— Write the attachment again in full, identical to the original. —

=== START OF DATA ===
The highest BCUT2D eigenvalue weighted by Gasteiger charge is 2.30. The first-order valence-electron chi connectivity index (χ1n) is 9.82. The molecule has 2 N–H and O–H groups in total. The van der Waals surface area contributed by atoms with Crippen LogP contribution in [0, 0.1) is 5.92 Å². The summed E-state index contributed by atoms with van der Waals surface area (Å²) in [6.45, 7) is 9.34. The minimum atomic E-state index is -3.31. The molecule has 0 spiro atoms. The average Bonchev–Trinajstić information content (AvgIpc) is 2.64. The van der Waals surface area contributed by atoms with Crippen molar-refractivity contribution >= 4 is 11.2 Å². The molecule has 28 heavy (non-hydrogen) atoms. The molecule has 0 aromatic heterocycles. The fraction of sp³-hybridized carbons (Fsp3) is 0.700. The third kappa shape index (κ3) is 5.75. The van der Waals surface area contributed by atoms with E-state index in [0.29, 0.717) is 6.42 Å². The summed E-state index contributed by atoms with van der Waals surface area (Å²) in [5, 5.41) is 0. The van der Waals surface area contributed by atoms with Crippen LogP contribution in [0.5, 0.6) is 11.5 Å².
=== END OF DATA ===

The highest BCUT2D eigenvalue weighted by Gasteiger charge is 2.30. The first-order valence-electron chi connectivity index (χ1n) is 9.82. The molecule has 2 N–H and O–H groups in total. The van der Waals surface area contributed by atoms with Crippen LogP contribution in [0, 0.1) is 5.92 Å². The summed E-state index contributed by atoms with van der Waals surface area (Å²) in [6.45, 7) is 9.34. The minimum atomic E-state index is -3.31. The molecule has 0 spiro atoms. The average Bonchev–Trinajstić information content (AvgIpc) is 2.64. The van der Waals surface area contributed by atoms with Crippen molar-refractivity contribution >= 4 is 11.2 Å². The molecule has 28 heavy (non-hydrogen) atoms. The molecule has 0 aromatic heterocycles. The fraction of sp³-hybridized carbons (Fsp3) is 0.700. The third kappa shape index (κ3) is 5.75. The van der Waals surface area contributed by atoms with E-state index in [0.29, 0.717) is 6.42 Å². The summed E-state index contributed by atoms with van der Waals surface area (Å²) in [5, 5.41) is 0. The van der Waals surface area contributed by atoms with Crippen LogP contribution in [0.5, 0.6) is 11.5 Å².